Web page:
GDPR: A significant global roadblock for connected cars?

By tracking things like driver behaviour, car location and vehicle condition, mobile operators can create a wealth of driver data that can be used to generate personalized and tailored services from themselves and third-party providers.

Guest author

September 25, 2017

4 Min Read
GDPR: A significant global roadblock for connected cars? periodically invites expert third parties to share their views on the industry’s most pressing issues. In this piece Erik Ramberg, CEO at Springworks, a company driving connected car services on behalf of mobile operators, looks at the implications of the General Data Protection Regulations (GDPR)on this potentially lucrative opportunity.

Big data, analytics and privacy. Three topics and areas of discussion that has dominated telecoms conference agendas and industry editorial commentary for the last 3-4 years. Mobile operators remain the custodians of an extremely valuable customer data source and have been contemplating how best to use it to drive incremental revenue and customer retention. After all, thanks to the ability to track users’ whereabouts in the network, assess the type of content they consume and where they access it, mobile operators can build strong contextual profiles for all their customers. As always, with great power becomes enormous responsibility. The advent of GDPR is the EU’s attempt to ensure all companies, not just mobile operators, take these responsibilities seriously.

Customer context and connected cars

Connected cars is one of the fastest growing IoT use cases. Its success is based on its ability to deliver significant levels of convenience and practicality to all drivers. By tracking things like driver behaviour, car location and vehicle condition, mobile operators can create a wealth of driver data that can be used to generate personalized and tailored services from themselves and third-party providers. These can include insurance companies, breakdown service providers or roadside retailers, among others. Operators can brand these services as their own, offer them to their customers through a consolidated platform, and remain visible to their subscribers in a way that massively enhances their brand value.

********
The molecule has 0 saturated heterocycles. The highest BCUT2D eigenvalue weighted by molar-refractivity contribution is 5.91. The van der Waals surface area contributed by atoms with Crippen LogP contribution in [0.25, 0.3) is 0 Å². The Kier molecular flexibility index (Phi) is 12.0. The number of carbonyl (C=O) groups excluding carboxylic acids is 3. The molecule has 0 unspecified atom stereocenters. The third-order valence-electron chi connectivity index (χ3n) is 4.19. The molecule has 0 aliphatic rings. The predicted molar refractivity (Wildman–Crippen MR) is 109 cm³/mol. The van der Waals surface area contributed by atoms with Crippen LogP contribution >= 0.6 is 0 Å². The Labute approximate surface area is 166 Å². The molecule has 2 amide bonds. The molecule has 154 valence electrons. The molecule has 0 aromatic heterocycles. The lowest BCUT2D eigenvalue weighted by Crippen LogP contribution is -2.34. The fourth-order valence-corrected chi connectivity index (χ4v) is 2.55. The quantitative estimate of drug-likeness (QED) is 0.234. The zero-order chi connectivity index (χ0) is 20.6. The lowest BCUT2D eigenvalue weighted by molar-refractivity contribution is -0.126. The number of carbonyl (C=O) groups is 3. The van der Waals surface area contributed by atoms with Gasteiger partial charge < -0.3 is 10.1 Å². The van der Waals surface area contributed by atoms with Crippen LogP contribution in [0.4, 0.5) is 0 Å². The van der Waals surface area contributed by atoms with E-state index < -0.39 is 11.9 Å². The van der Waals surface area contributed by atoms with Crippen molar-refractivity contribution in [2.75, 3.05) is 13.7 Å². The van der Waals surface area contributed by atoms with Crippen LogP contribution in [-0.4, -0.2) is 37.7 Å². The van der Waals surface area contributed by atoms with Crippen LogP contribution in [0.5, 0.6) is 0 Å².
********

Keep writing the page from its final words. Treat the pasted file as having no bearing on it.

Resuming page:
History has taught us that mobile operators have taken their obligations regarding customer privacy extremely seriously. This has at times seen them criticized as being slow to react to new opportunities and cede position to internet service providers in the battle for consumer mindshare. Taking such a meticulous approach in the creation of connected car services is an absolute necessity however, given the nature, quantity and quality of consumer data they place at their disposal.

The user owns the data

One of the key provisions of GDPR legislation is that mobile operators, like all other companies, need to make sure they clearly communicate while asking for personal data and clarify its intended usage. These rules are consistent with the notion that the user, or as is most often the case with connected cars, the driver, owns the data and how it is used, not the operator. This may seem like an obvious statement to make, but it has big implications for the growth of connected cars.

The connected car ecosystem comprises of many different participants. At a basic level, the mobile operator is required for the connectivity (various vendors are also complicit here through the development of middleware, dongles and in-car terminals etc.) Obviously, the OEMs provide the cars and a whole wealth of existing and upcoming third parties are developing new and innovative services looking to capitalize on an increasingly captive driver audience. With so many constituent players, managing privacy controls from so many sides creates incredible complexity. Since the mobile operators collect the data, and decide the purpose for its processing, they also carry the GDPR liability. This means they could face the potential of being fined up to 4% of global revenues should data breaches occur. For larger group operators, this could see fines in the billions of dollars.

Aggregation, aggregation, aggregation

Put simply, the complexity of managing so many partners and so much resulting data could appear as too great a GDPR risk for some operators to take. In order for operators to take their place at the heart of the connected car ecosystem, they need partners that can manage this complexity, and provide a data protection strategy that ensure drivers maintain their rightful position as the owners of their own data and masters of their own connected car destiny. In practical terms, operators need a centralized platform that can aggregate the processing of driver data, managing its availability on a user-permission basis. They then need to share this data and permissions with third parties to ensure the resulting services they receive back remain within the boundaries of what the customer is expecting.

GDPR doesn’t need to be a roadblock for mobile operators wanting to launch connected car services. In fact, for the historically privacy-sensitive operator, it could represent a blessing in disguise by providing new secure boundaries to operate within and demonstrate heightened levels of data responsibility back to the customer.


Springworks-CEO-Eric-Ramberg-150x150.jpgErik Ramberg is co-founder and CEO of Springworks.

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